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Say I have a path with 150 nodes / verticies. How could I simplify if so that for example a straight line with 3 verticies, would remove the middle one since it does nothing to add to the path. Also how could I avoid destroying sharp corners? And how could I remove tiny variations and have smooth curves remaining.


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Least Squares, i guess. Remove those nodes with least contribution to overall "shape". You need to be more specific what "path" you have and why it would be OK to remove nodes. Are you talking about a geometric path? –  zerm Jun 13 '10 at 14:55
Yes, a polygon, –  Milo Jun 13 '10 at 14:56
possible duplicate of Shortest distance between a point and a line segment –  Pratik Sep 26 '11 at 10:07

5 Answers 5

up vote 2 down vote accepted

The simpler approach. Take 3 vertecies a, b and c and calcule: The angle/inclination of between vertecies.

std::vector<VERTEX> path;
//fill path
std::vector<int> removeList;
//Assure that the value is in the same unit as the return of angleOf function.
double maxTinyVariation = SOMETHING; 

for (int i = 0; i < quantity-2; ++i) {
  double a = path[i], b = path[i + 1] , c = path[i + 2]
  double abAngle = angleOf(a, b);
  double bcAngle = angleOf(b, c);

  if (abs(ab - bc) <= maxTinyVariation) {
     //a, b and c are colinear
     //remove b later
//Remove vertecies from path using removeList.
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Shouldn't you take into account situations like when abAngle = 359 and bcAngle = 1? (in degrees, that is). They are close but on opposite sides of zero. –  Noio Oct 10 '11 at 14:57

@max: this is very nice! Thanks for the idea!!! Works great! One improvement: the crossproduct can be negative, too! So it is better to replace this line:

float crossproduct = Y_ab * X_ac - X_ab * Y_ac

with this one:

float crossproduct = Math.Abs(Y_ab * X_ac - X_ab * Y_ac)
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Let A, B, C be some points.

The easiest way to check they lie on the same line is to count crossproduct of vectors B-A, C-A.

If it equals zero, they lie on the same line:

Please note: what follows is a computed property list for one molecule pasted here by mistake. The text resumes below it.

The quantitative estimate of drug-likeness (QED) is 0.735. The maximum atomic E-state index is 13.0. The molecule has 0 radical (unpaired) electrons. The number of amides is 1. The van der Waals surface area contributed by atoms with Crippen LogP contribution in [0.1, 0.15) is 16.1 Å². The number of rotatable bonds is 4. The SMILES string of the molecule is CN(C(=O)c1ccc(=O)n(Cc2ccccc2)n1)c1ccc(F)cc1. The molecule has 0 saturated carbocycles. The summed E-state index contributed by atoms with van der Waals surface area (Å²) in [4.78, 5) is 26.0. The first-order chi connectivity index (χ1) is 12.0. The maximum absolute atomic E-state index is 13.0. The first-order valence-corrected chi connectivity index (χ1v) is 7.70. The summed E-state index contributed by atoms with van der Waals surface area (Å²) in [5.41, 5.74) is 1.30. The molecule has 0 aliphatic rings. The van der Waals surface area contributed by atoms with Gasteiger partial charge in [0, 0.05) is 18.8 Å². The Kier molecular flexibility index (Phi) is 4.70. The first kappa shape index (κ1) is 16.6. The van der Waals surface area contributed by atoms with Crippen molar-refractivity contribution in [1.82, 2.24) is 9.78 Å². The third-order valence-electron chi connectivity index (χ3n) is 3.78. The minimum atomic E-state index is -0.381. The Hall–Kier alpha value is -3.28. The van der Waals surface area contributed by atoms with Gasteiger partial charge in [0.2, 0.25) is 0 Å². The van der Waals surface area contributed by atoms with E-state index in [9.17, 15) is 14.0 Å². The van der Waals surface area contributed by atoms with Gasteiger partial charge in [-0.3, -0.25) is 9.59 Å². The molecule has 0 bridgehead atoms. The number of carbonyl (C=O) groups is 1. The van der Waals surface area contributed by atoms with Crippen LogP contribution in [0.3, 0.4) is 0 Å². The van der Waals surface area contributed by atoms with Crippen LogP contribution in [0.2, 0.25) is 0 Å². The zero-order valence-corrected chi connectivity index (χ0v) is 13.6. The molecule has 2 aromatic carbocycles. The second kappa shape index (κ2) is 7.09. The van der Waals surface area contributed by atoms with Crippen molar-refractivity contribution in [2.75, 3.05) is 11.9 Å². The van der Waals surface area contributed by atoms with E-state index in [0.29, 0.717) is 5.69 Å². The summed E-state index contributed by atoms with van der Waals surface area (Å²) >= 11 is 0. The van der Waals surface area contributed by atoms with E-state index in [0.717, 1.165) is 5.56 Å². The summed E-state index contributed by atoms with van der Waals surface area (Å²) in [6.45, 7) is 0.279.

// X_ab, Y_ab - coordinates of vector B-A.
float X_ab = B.x - A.x
float Y_ab = B.y - A.y
// X_ac, Y_ac - coordinates of vector C-A.
float X_ac = C.x - A.x
float Y_ac = C.y - A.y
float crossproduct = Y_ab * X_ac - X_ab * Y_ac
if (crossproduct < EPS) // if crossprudct == 0
   // on the same line.
} else {
   // not on the same line.

After you know that A, B, C lie on the same line it is easy to know whether B lies between A and C throw innerproduct of vectors B-A and C-A. If B lies between A and C, then (B-A) has the same direction as (C-A), and innerproduct > 0, otherwise < 0:

float innerproduct = X_ab * X_ac + Y_ab * Y_ac;
if (innerproduct > 0) {
  // B is between A and C.
} else {
  // B is not between A and C.
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For every 3 vertices, pick the middle one and calculate its distance to the line segment between the other two. If the distance is less than the tolerance you're willing to accept, remove it.

If the middle vertex is very close to one of the endpoints, you should tighten the tolerance to avoid removing rounded corners for instance.

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How could I simplify if so that for example a straight line with 3 verticies, would remove the middle one since it does nothing to add to the path.

For each set of three consecutive vertices, test whether they are all in a straight line. If they are, remove the middle vertex.

Also how could I avoid destroying sharp corners?

If you're only removing vertices that fall on a straight line between two others, then you won't have a problem with this.

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You may also want to make sure that the "middle" (second) vertex of the three is actually between the two "endpoints". It may never happen if you can guarantee you're starting with a valid polygon, but if it ever does, removing the second vertex will usually give you a different-looking shape than you started with. –  cHao Jun 13 '10 at 15:14

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